Build a Ruby App with CockroachDB

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As of November 10, 2018, CockroachDB v1.0 is no longer supported. For more details, refer to the Release Support Policy.

This tutorial shows you how build a simple Ruby application with CockroachDB using a PostgreSQL-compatible driver or ORM. We've tested and can recommend the Ruby pg driver and the ActiveRecord ORM, so those are featured here.

For a more realistic use of ActiveRecord with CockroachDB, see our examples-orms repository.

Before You Begin

Make sure you have already installed CockroachDB.

Step 1. Install the ActiveRecord ORM

To install ActiveRecord as well as the pg driver and a CockroachDB Ruby package that accounts for some minor differences between CockroachDB and PostgreSQL, run the following command:

$ gem install activerecord pg activerecord-cockroachdb-adapter

Step 2. Start a single-node cluster

For the purpose of this tutorial, you need only one CockroachDB node running in insecure mode:

$ cockroach start \
--insecure \
--store=hello-1 \

Step 3. Create a user

In a new terminal, as the root user, use the cockroach user command to create a new user, maxroach.

$ cockroach user set maxroach --insecure

Step 4. Create a database and grant privileges

As the root user, use the built-in SQL client to create a bank database.

$ cockroach sql --insecure -e 'CREATE DATABASE bank'

Then grant privileges to the maxroach user.

$ cockroach sql --insecure -e 'GRANT ALL ON DATABASE bank TO maxroach'

Step 5. Run the Ruby code

The following code uses the ActiveRecord ORM to map Ruby-specific objects to SQL operations. Specifically, creates an accounts table based on the Account model (or drops and recreates the table if it already exists), Account.create() inserts rows into the table, and Account.all selects from the table so that balances can be printed.

Copy the code or download it directly.

require 'active_record'
require 'pg'
require 'activerecord-cockroachdb-adapter'

# Connect to CockroachDB through ActiveRecord.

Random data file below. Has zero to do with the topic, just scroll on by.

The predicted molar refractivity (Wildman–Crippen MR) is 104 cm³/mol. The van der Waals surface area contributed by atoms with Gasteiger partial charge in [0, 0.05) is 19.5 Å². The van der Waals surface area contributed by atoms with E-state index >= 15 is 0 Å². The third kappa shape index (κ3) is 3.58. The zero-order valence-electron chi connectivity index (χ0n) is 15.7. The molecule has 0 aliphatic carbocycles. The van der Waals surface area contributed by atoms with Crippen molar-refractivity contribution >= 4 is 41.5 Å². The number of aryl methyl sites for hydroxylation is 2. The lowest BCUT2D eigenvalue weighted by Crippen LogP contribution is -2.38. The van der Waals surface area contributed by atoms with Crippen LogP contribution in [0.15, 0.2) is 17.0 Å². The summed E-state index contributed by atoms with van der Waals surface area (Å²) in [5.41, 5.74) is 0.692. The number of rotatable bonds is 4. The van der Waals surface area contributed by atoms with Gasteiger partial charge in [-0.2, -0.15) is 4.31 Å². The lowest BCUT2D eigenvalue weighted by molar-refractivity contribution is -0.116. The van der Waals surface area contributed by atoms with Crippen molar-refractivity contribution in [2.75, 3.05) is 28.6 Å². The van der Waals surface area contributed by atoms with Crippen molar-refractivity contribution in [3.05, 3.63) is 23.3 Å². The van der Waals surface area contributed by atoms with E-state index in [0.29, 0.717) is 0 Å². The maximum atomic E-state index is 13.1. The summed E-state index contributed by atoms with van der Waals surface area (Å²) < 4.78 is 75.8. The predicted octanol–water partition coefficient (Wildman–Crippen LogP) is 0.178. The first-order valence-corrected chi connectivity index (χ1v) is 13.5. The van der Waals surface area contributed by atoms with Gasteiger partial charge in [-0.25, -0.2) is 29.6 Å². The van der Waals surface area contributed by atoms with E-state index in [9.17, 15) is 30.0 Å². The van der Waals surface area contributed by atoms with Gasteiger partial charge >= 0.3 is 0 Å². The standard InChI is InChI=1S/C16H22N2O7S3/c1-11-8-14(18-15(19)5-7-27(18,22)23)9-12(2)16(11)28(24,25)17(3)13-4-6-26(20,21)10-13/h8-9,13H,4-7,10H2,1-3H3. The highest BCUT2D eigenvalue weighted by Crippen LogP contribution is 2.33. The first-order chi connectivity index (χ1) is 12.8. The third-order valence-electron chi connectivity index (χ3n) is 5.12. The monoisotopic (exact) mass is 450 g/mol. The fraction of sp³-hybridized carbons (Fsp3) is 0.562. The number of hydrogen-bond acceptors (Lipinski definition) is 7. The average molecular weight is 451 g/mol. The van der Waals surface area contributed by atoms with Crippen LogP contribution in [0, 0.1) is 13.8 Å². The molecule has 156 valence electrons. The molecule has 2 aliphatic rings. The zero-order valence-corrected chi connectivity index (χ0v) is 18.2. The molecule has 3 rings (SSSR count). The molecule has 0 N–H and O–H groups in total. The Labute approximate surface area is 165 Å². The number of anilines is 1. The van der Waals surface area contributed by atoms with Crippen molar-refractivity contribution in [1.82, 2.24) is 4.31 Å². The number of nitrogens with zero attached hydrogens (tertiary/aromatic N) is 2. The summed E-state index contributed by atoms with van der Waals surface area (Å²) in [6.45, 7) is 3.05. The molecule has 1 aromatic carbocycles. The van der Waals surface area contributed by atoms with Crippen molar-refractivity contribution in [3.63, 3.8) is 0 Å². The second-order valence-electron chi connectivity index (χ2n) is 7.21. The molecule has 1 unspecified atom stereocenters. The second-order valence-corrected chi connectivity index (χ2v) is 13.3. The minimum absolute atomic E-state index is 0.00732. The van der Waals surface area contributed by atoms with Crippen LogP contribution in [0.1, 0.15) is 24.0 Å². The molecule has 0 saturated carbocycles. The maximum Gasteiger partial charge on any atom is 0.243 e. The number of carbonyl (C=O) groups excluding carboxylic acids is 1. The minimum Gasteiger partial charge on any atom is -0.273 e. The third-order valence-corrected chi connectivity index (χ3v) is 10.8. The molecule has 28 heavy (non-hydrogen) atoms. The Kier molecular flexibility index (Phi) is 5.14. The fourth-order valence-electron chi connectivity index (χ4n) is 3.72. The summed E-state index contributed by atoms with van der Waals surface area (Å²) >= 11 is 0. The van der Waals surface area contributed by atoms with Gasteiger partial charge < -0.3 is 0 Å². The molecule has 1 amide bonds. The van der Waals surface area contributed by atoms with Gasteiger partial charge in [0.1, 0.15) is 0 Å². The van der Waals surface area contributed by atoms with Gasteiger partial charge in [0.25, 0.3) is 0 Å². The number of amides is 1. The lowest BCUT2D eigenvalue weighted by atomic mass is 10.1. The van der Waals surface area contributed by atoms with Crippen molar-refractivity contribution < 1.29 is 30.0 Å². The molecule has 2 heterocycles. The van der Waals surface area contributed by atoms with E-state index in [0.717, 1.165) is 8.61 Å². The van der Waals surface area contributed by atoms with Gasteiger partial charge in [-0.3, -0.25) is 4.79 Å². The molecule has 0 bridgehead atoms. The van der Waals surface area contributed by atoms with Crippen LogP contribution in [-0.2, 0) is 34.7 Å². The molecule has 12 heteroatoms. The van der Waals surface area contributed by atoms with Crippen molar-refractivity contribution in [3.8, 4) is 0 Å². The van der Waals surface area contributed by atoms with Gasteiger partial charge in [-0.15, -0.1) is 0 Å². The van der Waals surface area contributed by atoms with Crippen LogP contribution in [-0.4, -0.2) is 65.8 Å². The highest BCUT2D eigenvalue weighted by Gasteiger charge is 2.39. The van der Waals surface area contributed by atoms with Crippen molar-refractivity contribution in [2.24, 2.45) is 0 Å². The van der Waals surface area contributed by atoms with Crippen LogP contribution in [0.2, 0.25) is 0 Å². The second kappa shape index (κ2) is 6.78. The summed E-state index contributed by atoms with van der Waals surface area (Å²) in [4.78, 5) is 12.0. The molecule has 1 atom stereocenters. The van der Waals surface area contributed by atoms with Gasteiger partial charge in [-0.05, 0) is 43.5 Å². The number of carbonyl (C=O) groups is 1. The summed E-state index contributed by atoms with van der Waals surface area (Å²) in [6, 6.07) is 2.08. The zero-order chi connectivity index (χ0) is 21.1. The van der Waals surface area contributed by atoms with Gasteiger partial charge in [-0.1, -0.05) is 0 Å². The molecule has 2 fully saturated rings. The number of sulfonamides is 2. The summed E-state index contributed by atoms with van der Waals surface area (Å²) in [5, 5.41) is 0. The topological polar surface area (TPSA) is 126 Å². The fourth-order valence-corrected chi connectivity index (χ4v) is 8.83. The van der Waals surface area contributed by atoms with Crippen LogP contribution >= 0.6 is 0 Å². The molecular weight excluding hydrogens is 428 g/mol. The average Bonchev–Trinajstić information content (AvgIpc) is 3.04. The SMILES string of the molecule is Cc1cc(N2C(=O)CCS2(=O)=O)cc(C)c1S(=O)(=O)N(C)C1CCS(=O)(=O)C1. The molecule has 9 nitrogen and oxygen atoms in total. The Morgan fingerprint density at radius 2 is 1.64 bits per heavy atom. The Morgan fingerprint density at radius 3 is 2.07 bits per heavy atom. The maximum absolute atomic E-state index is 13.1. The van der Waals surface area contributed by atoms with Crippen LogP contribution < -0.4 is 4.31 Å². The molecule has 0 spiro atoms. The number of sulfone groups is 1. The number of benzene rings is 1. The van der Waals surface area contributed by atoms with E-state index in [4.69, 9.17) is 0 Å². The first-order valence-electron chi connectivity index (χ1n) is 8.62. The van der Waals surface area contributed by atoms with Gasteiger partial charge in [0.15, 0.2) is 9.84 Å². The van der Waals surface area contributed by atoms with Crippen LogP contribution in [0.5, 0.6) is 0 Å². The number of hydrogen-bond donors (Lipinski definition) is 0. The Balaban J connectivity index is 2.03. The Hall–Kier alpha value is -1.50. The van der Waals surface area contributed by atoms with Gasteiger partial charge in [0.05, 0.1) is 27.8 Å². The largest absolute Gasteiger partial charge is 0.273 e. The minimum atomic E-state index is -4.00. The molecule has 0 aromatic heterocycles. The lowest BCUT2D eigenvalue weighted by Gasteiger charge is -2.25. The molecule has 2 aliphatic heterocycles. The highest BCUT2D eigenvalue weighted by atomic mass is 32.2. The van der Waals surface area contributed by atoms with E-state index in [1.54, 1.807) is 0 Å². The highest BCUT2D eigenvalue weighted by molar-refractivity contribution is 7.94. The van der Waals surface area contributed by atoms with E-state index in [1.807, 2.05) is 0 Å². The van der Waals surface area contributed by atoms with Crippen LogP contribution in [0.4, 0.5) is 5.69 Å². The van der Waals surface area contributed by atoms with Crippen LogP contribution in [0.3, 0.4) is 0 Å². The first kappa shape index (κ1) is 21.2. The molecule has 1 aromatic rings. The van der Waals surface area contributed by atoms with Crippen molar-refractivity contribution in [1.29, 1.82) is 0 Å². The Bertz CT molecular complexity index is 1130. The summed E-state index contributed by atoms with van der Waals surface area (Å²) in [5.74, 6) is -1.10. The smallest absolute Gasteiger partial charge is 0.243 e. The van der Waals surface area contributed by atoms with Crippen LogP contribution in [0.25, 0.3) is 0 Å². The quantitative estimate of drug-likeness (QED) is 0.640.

# In Rails, this configuration would go in config/database.yml as usual.
  adapter:  'cockroachdb',
  username: 'maxroach',
  password: '',
  database: 'bank',
  host:     'localhost',
  port:     26257,

# Define the Account model.
# In Rails, this would go in app/models/ as usual.
class Account < ActiveRecord::Base
  validates :id, presence: true
  validates :balance, presence: true

# Define a migration for the accounts table.
# In Rails, this would go in db/migrate/ as usual.
class Schema < ActiveRecord::Migration
  def change
    create_table :accounts, force: true do |t|
      t.integer :balance

# Run the schema migration by hand.
# In Rails, this would be done via rake db:migrate as usual.

# Create two accounts, inserting two rows into the accounts table.
Account.create(id: 1, balance: 1000)
Account.create(id: 2, balance: 250)

# Retrieve accounts and print out the balances
Account.all.each do |acct|
  puts "#{} #{acct.balance}"

Then run the code:

$ ruby activerecord-basic-sample.rb

The output should be:

-- create_table(:accounts, {:force=>true})
   -> 0.0361s
1 1000
2 250

To verify that the table and rows were created successfully, you can again use the built-in SQL client:

$ cockroach sql --insecure -e 'SHOW TABLES' --database=bank
|  Table   |
| accounts |
(1 row)
$ cockroach sql --insecure -e 'SELECT id, balance FROM accounts' --database=bank
| id | balance |
|  1 |    1000 |
|  2 |     250 |
(2 rows)

What's Next?

Read more about using the ActiveRecord ORM, or check out a more realistic implementation of ActiveRecord with CockroachDB in our examples-orms repository.

You might also be interested in using a local cluster to explore the following core CockroachDB features:

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